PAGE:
Irish Cooking More Than The Sum Of Its Parts Travel

To All The Restaurants I’ve Loved Before

How much of what we love in a restaurant is the food, and how much is the place itself?


What are the restaurants and cafés that you are most attached to? I ask because this strange four months has made us all acutely aware of the restaurants we haven’t been going to.

Some of that comes as a relief – no one is missing the loveless places, the places with cheap horrible set menus (badly made carbonara is a very sad thing), or a clumsily executed fusion concept, or bad pricey cocktails, or the places that have lost their sparkle and now make all their sauces made from gloopy catering pastes.

Or the places we had a fight with someone, or an awkward chat or a standoff with a waiter on something that now seems very silly. Or somewhere that gave you a dodgy tummy. Or worst of all, the places that should have been good but got too big for their boots and forgot to be hospitable, or generous, or both.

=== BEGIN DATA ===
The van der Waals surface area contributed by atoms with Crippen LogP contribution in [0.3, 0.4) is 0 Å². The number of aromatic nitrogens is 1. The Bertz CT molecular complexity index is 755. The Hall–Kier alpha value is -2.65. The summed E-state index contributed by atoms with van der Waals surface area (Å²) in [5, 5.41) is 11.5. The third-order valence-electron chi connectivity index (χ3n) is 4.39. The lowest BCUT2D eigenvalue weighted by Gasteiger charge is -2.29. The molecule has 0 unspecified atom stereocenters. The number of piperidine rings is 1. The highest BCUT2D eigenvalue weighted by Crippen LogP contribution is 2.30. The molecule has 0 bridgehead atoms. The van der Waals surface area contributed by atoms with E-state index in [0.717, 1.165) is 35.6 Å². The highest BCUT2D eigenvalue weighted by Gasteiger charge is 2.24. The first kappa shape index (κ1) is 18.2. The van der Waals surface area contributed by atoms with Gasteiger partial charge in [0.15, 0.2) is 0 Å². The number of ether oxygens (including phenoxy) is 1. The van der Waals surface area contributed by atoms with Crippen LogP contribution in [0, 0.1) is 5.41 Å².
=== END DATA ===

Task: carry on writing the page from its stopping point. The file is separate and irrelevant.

But there are some lovely places, the ones you can’t stop telling people about, that you keep going back to, or wish you could. Often there is some link with them being places you were with someone you really like or love (it’s rare you have the best meal of your life with a client!) And when you’re in a great mood, it’s easier to look over a few small failings; sometimes they can even become part of the charm.